• To provide cost-effective constitutionally mandated correctional healthcare.
• To maintain effective community supervision of offenders, facilitate their successful transition from prison to the community, and return offenders when necessary to prison to protect the public.
• To provide leadership direction, resource management, and support for department employees to enable the Department to serve and protect the people of the State of Arizona and to provide comprehensive victim services and victim–focused restorative justice programs that hold offenders accountable."
I do not see that the Auditor General has evaluated how "safe" or "humane" the environment is in which prisoners are kept, or how well the department's medical care meets constitutional guidelines. In fact, the suicide rate under the current administration has doubled, and assaults and homicides have skyrocketed - suggesting that the most fortified and well-funded law enforcement agency in this state can't keep their own prisoners safe. The ACLU National Prison Project and the Prison Law Office have been investigating the ADC and are also poised to sue the state over serious deficiencies in the ADC's medical and mental health care, which fails to meet constitutional standards of care.
Furthermore, when Ryan took over, many of the prisoner's rehabilitative programs were eliminated - including one that trained prisoners to be suicide prevention aides. A number of those that were eliminated were prisoner-run and low-cost. Nothing suggests that the ADC's remaining programs and policies are currently modeled to be consistent with evidence-based practice in the field of corrections - which would yield far better outcomes in re: both staff and prisoner safety, the culture of the prisons, and actual rehabilitation and recidivism rates.
Rather, major decisions appear to be made based on the director's personal biases (which are hostile to prisoners, their families, and prisoner-run programs as evidenced by new fees for medical care and visitation approval, gouging of families for phone calls, resistance to early-release programs or sentencing reform, and elimination of effective and empowering rehabilitative programming). Director Ryan justifies his actions by perpetuating propaganda and public myths such as privatization saves money, that early release would compromise public safety because the vast majority of AZ prisoners are repeat and violent offenders (even though over 15,000 prisoners are so "safe" that they're rated as minimum security), that the ADC provides meaningful rehabilitation programs, and that lower crime rates depend on maintaining high incarceration rates (which they do not).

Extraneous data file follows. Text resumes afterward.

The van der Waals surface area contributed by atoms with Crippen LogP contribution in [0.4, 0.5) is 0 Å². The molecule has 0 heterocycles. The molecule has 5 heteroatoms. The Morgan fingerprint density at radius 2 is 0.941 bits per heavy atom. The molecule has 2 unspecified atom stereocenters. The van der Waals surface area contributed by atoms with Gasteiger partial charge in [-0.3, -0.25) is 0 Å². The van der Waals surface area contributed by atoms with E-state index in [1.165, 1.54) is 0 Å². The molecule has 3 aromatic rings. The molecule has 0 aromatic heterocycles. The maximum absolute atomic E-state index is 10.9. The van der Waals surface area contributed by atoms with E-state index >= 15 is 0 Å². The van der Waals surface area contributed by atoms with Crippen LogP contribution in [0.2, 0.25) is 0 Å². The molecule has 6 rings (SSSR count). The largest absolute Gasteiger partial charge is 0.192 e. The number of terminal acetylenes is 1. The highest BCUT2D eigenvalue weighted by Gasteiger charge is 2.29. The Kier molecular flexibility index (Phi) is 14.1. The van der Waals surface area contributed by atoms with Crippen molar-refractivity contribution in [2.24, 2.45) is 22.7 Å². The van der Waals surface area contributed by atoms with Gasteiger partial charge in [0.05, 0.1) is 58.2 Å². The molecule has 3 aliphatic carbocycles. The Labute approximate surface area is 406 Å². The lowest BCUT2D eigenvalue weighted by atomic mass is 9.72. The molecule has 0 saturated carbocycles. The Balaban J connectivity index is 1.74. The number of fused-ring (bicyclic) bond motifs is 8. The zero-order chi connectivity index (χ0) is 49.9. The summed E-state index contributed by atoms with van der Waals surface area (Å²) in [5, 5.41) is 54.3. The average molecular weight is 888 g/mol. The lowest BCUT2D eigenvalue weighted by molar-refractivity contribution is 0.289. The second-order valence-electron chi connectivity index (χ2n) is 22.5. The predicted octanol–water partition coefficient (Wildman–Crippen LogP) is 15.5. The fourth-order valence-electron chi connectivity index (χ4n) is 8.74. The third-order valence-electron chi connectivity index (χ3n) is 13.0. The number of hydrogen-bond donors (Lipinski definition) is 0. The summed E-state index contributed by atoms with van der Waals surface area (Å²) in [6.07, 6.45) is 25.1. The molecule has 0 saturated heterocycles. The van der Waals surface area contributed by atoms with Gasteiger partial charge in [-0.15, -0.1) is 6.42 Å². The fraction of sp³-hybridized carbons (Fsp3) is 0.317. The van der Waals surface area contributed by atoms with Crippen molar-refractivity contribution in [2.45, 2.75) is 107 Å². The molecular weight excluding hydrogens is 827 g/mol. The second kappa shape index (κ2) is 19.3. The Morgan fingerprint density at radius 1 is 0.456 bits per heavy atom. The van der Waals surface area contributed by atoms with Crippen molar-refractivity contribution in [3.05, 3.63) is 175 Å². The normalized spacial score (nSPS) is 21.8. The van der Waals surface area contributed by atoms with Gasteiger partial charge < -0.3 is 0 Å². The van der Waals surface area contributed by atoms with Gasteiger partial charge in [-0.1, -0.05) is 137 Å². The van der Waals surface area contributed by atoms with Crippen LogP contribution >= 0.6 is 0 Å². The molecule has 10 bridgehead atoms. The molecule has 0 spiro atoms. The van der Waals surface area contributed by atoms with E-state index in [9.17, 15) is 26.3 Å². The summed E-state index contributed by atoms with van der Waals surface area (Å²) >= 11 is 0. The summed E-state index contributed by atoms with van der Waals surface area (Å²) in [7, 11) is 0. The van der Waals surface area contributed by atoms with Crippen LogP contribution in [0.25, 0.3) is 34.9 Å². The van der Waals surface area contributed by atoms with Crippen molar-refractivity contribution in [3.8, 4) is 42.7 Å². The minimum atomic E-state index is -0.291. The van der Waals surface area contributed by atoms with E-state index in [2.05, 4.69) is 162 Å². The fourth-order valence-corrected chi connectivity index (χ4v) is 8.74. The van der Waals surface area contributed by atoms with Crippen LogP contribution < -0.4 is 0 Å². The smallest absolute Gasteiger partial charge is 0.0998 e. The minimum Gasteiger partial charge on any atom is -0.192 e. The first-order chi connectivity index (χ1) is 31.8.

The AZ Auditor General's office appears to give the ADC a passing grade, nonetheless, and - not surprisingly - doesn't call for the department's dissolution. In light of the horrendous lack of medical and psychiatric care for prisoners, and in the wake of highly preventable suicides, grisly homicides, and escalating overall violence under his watch, however, there remains a huge call in the community for Director Chuck Ryan to be removed from his post or step down... and those particular calls are coming from people who have worked for him.
Anyone wishing to echo a demand for Ryan's resignation or to submit complaints about the way our billion dollars are being spent by the AZ Department of Corrections should contact Governor Brewer's office here or by snail mail here:
The Honorable Janice K. Brewer, Arizona Governor / Executive Tower / 1700 West Washington Street / Phoenix, AZ 85007
Please cc all copies of correspondence on the matter to myself , Peggy Plews (firstname.lastname@example.org), or to AZ Republic reporter Bob Ortega by email at: email@example.com. He can also be reached via snail mail at:
The Arizona Republic Newsroom/ 200 E. Van Buren St. / Mail Code NM19/ Phoenix, AZ 85004.
-----------------------Citizens may order full printed copies of the 2011 Auditor General's Reports on the Department of Corrections from:
Arizona Auditor General
2910 N. 44th Street, Ste. 410
Phoenix, AZ 85018
Please include your complete return address as well as the report name and number you are requesting.
You may also fax this information to 602-553-0051.
All reports are also available from the Arizona Department of Library, Archives and Public Records.
If you need help, please call 602-553-0333 or e-mail the Webmaster.